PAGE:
New Music for Newbies
Composers and performers of contemporary classical music offer suggestions for the first-time listener.
Encountering contemporary classical music for the first time can be enlightening, confusing and downright daunting.
Last week, I led a discussion in which composers and performers of contemporary classical music thought back on their own first experiences with that genre, and they shared their recommendations for a first foray.
I present to you: suggestions for the first-time listener.
- Composer/bassoonist Brin Solomon (@nonstandardrep):
Honestly, feel like I can’t make generalized recommendations given the diversity of people’s tastes. But to prove that post-19th-Century music can be “pretty,” I always go with the 1st movement to Hindemith Mathis der Mahler symphony. To hit up a weirder angle, I often present Rzewski’s Coming Together (the 8th Blackbird recording). But other times Higdon or Monk or Messiaen will seem more appropriate. It really varies!
- Soprano Hillary LaBonte (@surrendertofun):
Nixon in China! Esp. if they’re American, and aren’t familiar with new opera. Also this! Only explanation: it is awesome. And this gives great explanation of art music without being reductive or condescending, + adorbs.
- Composer Garrett Schumann (@garrt):
I like the second movement of Poul Ruders’ 2nd piano concerto for new music, of course there is no link. I like winter fragments, too. For metal, @Slayer’s Raining Blood, obviously.
- Composer J. M. Gerraughty (@jmgerraughty):
1) Gorecki, Symphony of Sorrowful Songs.
2) Berio, Sinfonia, movement 3.
3) Reich, Music for 18 Musicians.
4) Morton Feldman, Rothko Chapel. Berio, Sequenza III.
- Strategist/bassist Gahlord Dewald (@patternroot):
Depends on the person. But I often use Kronos’ Pieces of Africa or Night Prayers disks.
- Oboist/podcaster Jonathan Thompson(@Mr_JRT):
That’s hard to say, because everyone is different! But sometimes you need a pop icon to get people interested in new music.
- Composer/writer Sam Reising (@samreising):
Phil Kline’s Zippo Songs is pretty accessible, awesome, and genre-blurring. Plus you get to listen to @Theo_Bleckmann.
- Composer/bassist Pierce Gradone (@piercegradone):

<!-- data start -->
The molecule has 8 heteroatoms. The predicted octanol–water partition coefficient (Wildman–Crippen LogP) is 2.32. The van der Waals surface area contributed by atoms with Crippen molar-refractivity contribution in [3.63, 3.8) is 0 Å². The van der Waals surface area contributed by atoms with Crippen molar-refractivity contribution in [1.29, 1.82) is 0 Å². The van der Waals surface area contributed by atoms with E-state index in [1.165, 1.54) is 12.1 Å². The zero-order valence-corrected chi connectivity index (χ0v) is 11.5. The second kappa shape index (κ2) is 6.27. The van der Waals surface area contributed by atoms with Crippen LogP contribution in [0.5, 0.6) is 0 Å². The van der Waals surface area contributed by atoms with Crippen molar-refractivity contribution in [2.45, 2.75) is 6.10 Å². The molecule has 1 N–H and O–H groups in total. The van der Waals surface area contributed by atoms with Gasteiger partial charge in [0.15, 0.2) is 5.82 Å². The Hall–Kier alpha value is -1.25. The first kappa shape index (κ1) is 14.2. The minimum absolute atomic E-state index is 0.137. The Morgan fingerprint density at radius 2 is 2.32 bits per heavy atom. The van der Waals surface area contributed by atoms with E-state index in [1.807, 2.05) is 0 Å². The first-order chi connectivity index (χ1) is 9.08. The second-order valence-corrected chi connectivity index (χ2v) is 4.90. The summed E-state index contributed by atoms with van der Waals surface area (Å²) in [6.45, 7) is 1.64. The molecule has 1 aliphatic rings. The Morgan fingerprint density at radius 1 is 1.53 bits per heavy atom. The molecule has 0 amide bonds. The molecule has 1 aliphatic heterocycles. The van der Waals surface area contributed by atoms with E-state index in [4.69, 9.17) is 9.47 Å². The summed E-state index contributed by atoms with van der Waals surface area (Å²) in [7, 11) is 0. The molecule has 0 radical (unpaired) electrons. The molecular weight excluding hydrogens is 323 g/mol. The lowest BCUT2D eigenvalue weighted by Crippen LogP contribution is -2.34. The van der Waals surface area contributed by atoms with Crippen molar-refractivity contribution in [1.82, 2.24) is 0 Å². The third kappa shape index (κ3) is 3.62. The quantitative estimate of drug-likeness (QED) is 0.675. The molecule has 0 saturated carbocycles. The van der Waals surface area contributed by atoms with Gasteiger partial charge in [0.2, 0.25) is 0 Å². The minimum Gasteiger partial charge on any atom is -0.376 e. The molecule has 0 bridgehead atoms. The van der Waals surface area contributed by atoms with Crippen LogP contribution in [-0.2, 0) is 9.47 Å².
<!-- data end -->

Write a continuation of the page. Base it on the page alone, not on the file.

Ligeti’s Nonsense Madrigals is great because of a funny, familiar text and some great humor. It’s not all serious!
- Composer/guitarist/punner Jay Derderian (@J_Derderian):
John Adams’ Shaker Loops.
- Pianist/artistic director Sugar Vendil (@SugarVendil):
Probably Glass (EoB), anything by (@tgureckis) @discountsofa @sksnider.
- Composition professor Daniel A. Walzer (@daniel_walzer):
Probably a Steve Martland piece. Horses of Instruction comes to mind. For my percussion students, probably Footpath for Marimba by Dave Samuels.
- Arts administrator Andrew Goldstein (@MusicBizThought):
- Mezzo-soprano Megan Ihnen (@mezzoihnen):
- Opera composer Griffin Candey (@griffincandey):
For chamber music, Reich’s NY Counterpoint. For vocal music, literally anything by @roomfulofteeth, for example: https://youtu.be/HC6vss-WnNM.
- Music theorist/composer Wes Flinn (@WesFlinn):
Nixon is usually a good entrée, but it is nearly 30. I like @Eminchew ‘s Open Pieces for introductions.
- Soprano/arts administrator Sara Noble (@SaraNobleArts):
Tom Cipullo’s song “Touch Me” from Late Summer. It goes straight to the heart.
- Vocalist/composer/creative director Ross Crean (@RossCrean):
My newest favorite. No explanation. Doesn’t need one. Great new storytelling!
- Soprano Ann Moss (@AnnMossSoprano):
David Lang’s Little Match Girl Passion (this, too) — it’s even seasonally appropriate ;) I prefer the quartet version but both are beautiful.
- Composer/teacher Judah Adashi (@jadashi):
I would single out Sarah Snider’s Penelope and Caroline Shaw’s By and By. I might also add Donnacha Dennehy, That The Night Come. (All vocal music with pop or musical theatre elements that may offer a natural point of entry.)
What would you recommend? Let me know in the comments or tweet me at @pickleshy.